Thanks in advance for any help. I have a hdd which has windows 7 installed along with LOADS of programs. I have just bought a new SSD and installed a new install of windows onto it as the main drive. I am going to install most programs on to the old HDD anyawy so i don't actually need to move them, but registered programs and serials and bookmarks and settings are not working, is there any easy way of transferring all the relevant information from the windows on the HDD (drive G) to the new SSD (drive C)?

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    No, don't waste time. Reistall is the best way.
    – Steve
    Apr 27, 2012 at 20:30
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    Just reinstall. It's fairly common that configurable program information isn't stored in the program's directory; it's usually in the registry, Common Files, AppData, PATH entries, etc., etc., so usually it's impossible to just copy a program's folder from one place to another.
    – Cᴏʀʏ
    Apr 27, 2012 at 20:33

2 Answers 2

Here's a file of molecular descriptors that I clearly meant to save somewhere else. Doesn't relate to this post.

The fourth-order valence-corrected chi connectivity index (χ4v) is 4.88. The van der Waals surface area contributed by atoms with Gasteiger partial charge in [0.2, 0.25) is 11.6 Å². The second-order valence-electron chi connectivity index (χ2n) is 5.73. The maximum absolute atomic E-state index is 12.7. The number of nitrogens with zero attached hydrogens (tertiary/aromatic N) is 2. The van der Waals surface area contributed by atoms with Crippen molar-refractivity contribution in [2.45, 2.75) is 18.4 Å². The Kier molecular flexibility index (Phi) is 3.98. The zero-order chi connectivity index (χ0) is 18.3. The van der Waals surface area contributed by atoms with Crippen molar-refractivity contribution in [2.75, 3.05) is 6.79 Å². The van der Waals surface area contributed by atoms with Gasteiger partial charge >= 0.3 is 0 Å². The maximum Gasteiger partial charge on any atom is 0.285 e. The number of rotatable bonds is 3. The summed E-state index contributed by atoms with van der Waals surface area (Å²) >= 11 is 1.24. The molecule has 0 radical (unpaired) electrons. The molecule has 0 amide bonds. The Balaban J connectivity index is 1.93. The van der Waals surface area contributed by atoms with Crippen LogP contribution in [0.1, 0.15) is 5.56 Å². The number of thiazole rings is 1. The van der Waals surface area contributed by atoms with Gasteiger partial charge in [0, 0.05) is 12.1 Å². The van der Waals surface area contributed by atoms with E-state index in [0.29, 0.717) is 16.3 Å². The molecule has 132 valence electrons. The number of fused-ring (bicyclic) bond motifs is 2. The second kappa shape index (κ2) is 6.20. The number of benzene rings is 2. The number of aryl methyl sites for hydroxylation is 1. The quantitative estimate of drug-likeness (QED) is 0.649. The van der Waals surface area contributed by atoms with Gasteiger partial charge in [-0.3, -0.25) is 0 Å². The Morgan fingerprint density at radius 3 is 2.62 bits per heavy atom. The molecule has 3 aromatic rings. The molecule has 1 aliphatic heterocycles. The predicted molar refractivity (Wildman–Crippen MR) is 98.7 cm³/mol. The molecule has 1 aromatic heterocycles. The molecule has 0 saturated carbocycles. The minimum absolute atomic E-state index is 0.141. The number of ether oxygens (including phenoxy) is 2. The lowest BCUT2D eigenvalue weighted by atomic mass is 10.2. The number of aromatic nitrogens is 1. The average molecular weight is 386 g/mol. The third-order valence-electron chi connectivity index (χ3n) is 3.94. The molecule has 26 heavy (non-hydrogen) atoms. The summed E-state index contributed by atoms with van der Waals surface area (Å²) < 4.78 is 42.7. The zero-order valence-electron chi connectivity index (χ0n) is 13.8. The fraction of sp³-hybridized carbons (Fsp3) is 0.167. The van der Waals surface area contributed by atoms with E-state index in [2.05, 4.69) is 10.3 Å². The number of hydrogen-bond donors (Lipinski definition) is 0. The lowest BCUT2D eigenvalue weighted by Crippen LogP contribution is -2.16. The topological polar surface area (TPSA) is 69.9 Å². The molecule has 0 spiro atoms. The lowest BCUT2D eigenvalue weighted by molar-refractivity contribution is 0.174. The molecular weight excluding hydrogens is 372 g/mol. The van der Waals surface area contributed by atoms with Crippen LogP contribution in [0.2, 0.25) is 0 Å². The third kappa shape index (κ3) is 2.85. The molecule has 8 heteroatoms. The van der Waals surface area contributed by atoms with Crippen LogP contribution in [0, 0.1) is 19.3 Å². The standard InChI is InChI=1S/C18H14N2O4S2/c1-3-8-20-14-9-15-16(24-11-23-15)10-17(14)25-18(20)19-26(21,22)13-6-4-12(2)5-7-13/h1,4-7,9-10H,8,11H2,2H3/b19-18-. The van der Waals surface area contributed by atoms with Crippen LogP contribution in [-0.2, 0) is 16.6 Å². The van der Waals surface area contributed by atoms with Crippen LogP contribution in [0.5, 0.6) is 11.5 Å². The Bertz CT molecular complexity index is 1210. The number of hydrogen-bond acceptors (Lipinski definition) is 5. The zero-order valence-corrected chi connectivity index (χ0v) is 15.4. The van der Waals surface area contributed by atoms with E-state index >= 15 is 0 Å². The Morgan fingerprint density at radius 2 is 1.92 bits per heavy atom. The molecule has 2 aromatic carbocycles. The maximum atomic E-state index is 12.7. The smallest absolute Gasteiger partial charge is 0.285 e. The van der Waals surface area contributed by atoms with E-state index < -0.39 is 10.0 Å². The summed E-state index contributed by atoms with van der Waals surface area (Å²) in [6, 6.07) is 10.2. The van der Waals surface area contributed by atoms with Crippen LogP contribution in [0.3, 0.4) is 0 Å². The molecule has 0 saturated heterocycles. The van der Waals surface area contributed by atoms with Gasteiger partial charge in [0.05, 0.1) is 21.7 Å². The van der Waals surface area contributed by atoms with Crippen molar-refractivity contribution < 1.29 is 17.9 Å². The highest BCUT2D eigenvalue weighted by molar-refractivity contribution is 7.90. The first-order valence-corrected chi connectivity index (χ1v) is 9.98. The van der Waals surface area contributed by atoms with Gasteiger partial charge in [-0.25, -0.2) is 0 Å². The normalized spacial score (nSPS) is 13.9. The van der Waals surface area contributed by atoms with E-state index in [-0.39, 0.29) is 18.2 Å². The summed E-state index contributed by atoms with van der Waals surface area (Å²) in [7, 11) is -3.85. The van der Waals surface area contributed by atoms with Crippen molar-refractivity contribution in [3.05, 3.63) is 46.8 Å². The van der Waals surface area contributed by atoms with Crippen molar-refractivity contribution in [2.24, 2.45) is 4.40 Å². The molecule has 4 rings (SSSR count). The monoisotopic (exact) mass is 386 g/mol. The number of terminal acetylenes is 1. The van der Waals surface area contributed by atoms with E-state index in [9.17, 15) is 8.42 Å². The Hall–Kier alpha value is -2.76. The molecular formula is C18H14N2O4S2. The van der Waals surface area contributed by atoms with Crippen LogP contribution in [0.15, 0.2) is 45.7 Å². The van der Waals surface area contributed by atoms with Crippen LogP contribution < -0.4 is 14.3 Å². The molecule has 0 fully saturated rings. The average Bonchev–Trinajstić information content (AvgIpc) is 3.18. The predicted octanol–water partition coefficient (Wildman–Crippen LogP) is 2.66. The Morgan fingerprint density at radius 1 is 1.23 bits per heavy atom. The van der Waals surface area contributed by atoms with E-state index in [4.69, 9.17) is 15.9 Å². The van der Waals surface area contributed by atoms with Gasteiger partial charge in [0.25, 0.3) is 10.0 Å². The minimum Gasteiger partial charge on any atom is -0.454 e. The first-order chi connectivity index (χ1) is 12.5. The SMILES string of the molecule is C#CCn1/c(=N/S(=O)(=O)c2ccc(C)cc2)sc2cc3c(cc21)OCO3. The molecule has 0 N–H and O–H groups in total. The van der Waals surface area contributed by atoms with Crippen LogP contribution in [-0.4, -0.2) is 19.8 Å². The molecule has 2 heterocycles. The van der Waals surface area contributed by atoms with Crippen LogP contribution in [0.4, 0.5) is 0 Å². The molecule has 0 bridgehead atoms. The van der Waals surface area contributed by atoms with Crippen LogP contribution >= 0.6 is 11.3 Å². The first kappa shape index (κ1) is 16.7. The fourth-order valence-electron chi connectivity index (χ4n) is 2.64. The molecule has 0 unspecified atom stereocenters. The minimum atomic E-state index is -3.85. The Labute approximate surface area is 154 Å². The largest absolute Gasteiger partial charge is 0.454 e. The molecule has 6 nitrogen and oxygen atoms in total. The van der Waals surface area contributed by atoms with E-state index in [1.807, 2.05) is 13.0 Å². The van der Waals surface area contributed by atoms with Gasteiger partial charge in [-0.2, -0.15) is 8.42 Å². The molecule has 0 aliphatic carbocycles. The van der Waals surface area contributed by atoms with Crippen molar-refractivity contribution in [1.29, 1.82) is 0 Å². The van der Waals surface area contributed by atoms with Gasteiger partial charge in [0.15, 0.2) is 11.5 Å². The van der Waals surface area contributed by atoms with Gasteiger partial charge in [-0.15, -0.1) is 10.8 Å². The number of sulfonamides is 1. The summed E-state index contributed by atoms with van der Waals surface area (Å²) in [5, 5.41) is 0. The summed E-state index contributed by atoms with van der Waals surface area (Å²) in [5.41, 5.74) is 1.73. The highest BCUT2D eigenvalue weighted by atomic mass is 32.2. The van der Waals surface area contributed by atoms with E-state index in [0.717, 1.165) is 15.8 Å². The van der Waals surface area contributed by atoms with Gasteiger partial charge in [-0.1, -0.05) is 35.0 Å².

You could use disk imaging software to overwrite the contents of the new disk with that of the old disk.

Or you could boot your old disk, create a full backup, then restore to your new disk.

  • There is a risk with imaging a drive relating to partition alignment, so something to keep in mind. If the old drive isn't partition-aligned, the new one won't be either, which will lower the lifespan of the SSD and possibly decrease performance.
    – user3463
    Apr 27, 2012 at 20:36
  • I did think that, but then it would copy all the program files, documents etc tec, which wont fit. The HDD is 2T the SSD is 64G so I was only going to move the operating system.
    – Dan
    Apr 27, 2012 at 20:36
  • @RandolphWest It might depend on the imaging software, for instance I know of imaging software that realigns unaligned FAT partitions when they are copied so that they can be efficiently converted to NTFS.
    – Neil
    Apr 27, 2012 at 20:46
  • We are talking of Windows7. So don't do that. When Win7 installs it recognize an SSD and many things are done differently. Windows 7 will disable disk defragmentation, Superfetch, ReadyBoost, as well as boot and application launch prefetching. With a restore from your old disk you risk to have less than optimal performance.
    – Steve
    Apr 27, 2012 at 21:08
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    @Steve That's interesting; I don't suppose you have a link for that?
    – Neil
    Apr 28, 2012 at 22:47

Change the letter of your boot drive.

It is possible to have your windows directory on something other than C. That way your existing HDD can remain being C:

(now if anybody figures exactly how to do that, I'm interested, because that is what i am trying to figure out now)

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